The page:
Working with councils

Plummer said Barwon Water was delighted to collaborate with local governments on the unique and exciting project.

“The Regional RON will lead our region’s transition to a circular economy. Materials are continually reused and recycled to increase their lifespan, add value and reduce waste.

“Another great positive from the project is how it provides an innovative local solution for kerbside organics recycling, meaning it will be processed in our region rather than taking long distances for processing, saving carbon emissions and costs in transport.

“By working together, we can reduce waste and energy costs, create jobs and help our region prosper.”

City of Greater Geelong councillor Belinda Moloney said the sustainable organics processing facility would help the City meet its aim of rolling out a region-wide food waste collection service.

“There is currently no local facility capable of processing enough food waste to introduce this service across our entire community. This project will fill that gap, allowing us to remove and recycle around a third of red household bins.”

Surf Coast Shire Mayor Libby Stapleton said the shire was excited to be part of the Regional RON.

Excitement around circular economy development

“The Regional RON project is one of several ways we are looking to reduce our carbon footprint. It comes after a recent achievement of being carbon neutral-certified for our corporate operations. We hope our leadership in this area inspires organisations and individuals across the shire and the region to switch to renewables and seek sustainable alternatives.”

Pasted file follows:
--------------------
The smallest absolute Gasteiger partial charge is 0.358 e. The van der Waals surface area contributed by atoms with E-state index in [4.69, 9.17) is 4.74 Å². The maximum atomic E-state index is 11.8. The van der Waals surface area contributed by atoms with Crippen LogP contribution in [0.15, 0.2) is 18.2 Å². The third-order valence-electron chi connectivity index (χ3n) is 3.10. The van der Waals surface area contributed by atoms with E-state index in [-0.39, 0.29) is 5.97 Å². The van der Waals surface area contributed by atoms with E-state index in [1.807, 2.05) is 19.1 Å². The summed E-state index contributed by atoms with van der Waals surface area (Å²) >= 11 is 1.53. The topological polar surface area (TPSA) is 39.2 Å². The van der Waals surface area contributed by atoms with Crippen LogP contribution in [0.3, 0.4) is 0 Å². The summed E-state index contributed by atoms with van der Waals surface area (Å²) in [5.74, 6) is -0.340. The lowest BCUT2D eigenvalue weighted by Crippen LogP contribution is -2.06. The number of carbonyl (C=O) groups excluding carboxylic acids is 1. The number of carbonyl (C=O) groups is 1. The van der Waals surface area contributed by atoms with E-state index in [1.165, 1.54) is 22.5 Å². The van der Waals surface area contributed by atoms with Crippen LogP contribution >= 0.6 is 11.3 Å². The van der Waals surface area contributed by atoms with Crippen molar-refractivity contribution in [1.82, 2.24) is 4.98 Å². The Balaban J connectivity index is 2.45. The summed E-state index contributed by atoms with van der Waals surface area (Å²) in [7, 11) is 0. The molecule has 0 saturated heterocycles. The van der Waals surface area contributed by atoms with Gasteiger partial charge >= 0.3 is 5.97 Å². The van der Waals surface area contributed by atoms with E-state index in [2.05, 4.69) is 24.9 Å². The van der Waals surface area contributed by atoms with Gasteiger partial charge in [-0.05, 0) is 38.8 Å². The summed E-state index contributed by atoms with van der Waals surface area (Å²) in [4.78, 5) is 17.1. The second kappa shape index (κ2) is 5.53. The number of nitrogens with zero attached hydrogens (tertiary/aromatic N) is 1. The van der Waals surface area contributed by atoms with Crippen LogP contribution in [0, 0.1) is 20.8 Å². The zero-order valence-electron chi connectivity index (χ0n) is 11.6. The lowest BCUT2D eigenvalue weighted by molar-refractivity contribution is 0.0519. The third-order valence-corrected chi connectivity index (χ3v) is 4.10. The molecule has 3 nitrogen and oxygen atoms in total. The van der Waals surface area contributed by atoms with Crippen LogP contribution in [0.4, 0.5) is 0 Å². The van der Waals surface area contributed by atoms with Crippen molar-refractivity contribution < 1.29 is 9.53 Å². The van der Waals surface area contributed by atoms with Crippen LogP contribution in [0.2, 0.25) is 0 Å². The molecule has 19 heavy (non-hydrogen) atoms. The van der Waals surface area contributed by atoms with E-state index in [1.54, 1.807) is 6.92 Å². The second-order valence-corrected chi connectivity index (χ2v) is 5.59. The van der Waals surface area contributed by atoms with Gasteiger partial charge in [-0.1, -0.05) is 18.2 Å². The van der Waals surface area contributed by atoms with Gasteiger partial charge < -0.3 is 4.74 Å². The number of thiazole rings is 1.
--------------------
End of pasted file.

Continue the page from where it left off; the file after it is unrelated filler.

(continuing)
Golden Plains Shire Mayor Gavin Gamble said the project was a great initiative for long-term solutions for waste management. Golden Plains Shire Council was pleased to partner with the other councils and Barwon Water to develop the innovative project.

“For growing councils like Golden Plains Shire, waste management is expensive and challenging. This is a great example of a regional solution for innovative and sustainable waste management. It will allow our Council to introduce an organic waste service.”

Queenscliffe Mayor Ross Ebbels said the project’s environmental benefits were important to the Council. The Council is rolling out its Climate Emergency Response Plan to make the community carbon-neutral by 2031.

“Processing our organic waste locally to create high-value products for agriculture and renewable energy is exactly the innovative thinking we need in the fight against climate change.”

To learn more about the Regional RON, visit

Background to the agreement and circular economy development

The Regional RON involves exploring opportunities to take local commercial, industrial and household organic waste. The waste will be converted into nutrient-rich products. Those products can improve the soil for agricultural uses, capture carbon in the ground, and generate clean, green energy.

Barwon Water has engaged GHD, a highly experienced international engineering firm founded in Australia, to undertake a detailed options assessment and initial design works to meet the needs of the Regional RON facility.

The Regional RON will continue the evolution of the Black Rock site as a world-class facility for clean, safe resource generation, sustainable infrastructure and water security, from a sewerage treatment plant to a resource generation centre.

The facility will have a relatively small footprint once integrated into the Black Rock site. The site is already home to a 3-megawatt solar farm. The solar farm supplies up to 35 per cent of the plant’s electricity use. The Regional RON will provide an additional 14 per cent. The solar farm also supplies recycled water to the region.

The project and its benefits have received a lot of support from the local communities. Another round of community engagement is planned for later this year. It is an opportunity to share the outcomes of GHD’s assessments on operational aspects of the facility and to seek further community feedback.

The Regional RON facility should be operational by mid-2025, with construction starting in late 2023. The Regional RON facility will require a development licence from the Environment Protection Authority.